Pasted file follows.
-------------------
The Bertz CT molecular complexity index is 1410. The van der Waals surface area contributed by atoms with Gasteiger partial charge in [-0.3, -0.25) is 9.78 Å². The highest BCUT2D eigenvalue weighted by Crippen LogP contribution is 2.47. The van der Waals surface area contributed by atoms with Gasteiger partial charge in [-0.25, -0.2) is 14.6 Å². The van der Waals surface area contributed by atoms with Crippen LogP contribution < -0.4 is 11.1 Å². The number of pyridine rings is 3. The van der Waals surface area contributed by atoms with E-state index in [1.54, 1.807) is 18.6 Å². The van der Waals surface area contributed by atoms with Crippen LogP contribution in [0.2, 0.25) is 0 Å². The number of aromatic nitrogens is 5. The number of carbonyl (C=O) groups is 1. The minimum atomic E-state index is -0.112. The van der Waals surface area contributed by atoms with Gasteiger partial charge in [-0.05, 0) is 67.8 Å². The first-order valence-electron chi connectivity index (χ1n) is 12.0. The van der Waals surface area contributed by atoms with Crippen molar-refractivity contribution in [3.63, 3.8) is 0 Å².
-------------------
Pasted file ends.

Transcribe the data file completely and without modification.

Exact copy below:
The Bertz CT molecular complexity index is 1410. The van der Waals surface area contributed by atoms with Gasteiger partial charge in [-0.3, -0.25) is 9.78 Å². The highest BCUT2D eigenvalue weighted by Crippen LogP contribution is 2.47. The van der Waals surface area contributed by atoms with Gasteiger partial charge in [-0.25, -0.2) is 14.6 Å². The van der Waals surface area contributed by atoms with Crippen LogP contribution < -0.4 is 11.1 Å². The number of pyridine rings is 3. The van der Waals surface area contributed by atoms with E-state index in [1.54, 1.807) is 18.6 Å². The van der Waals surface area contributed by atoms with Crippen LogP contribution in [0.2, 0.25) is 0 Å². The number of aromatic nitrogens is 5. The number of carbonyl (C=O) groups is 1. The minimum atomic E-state index is -0.112. The van der Waals surface area contributed by atoms with Gasteiger partial charge in [-0.05, 0) is 67.8 Å². The first-order valence-electron chi connectivity index (χ1n) is 12.0. The van der Waals surface area contributed by atoms with Crippen molar-refractivity contribution in [3.63, 3.8) is 0 Å².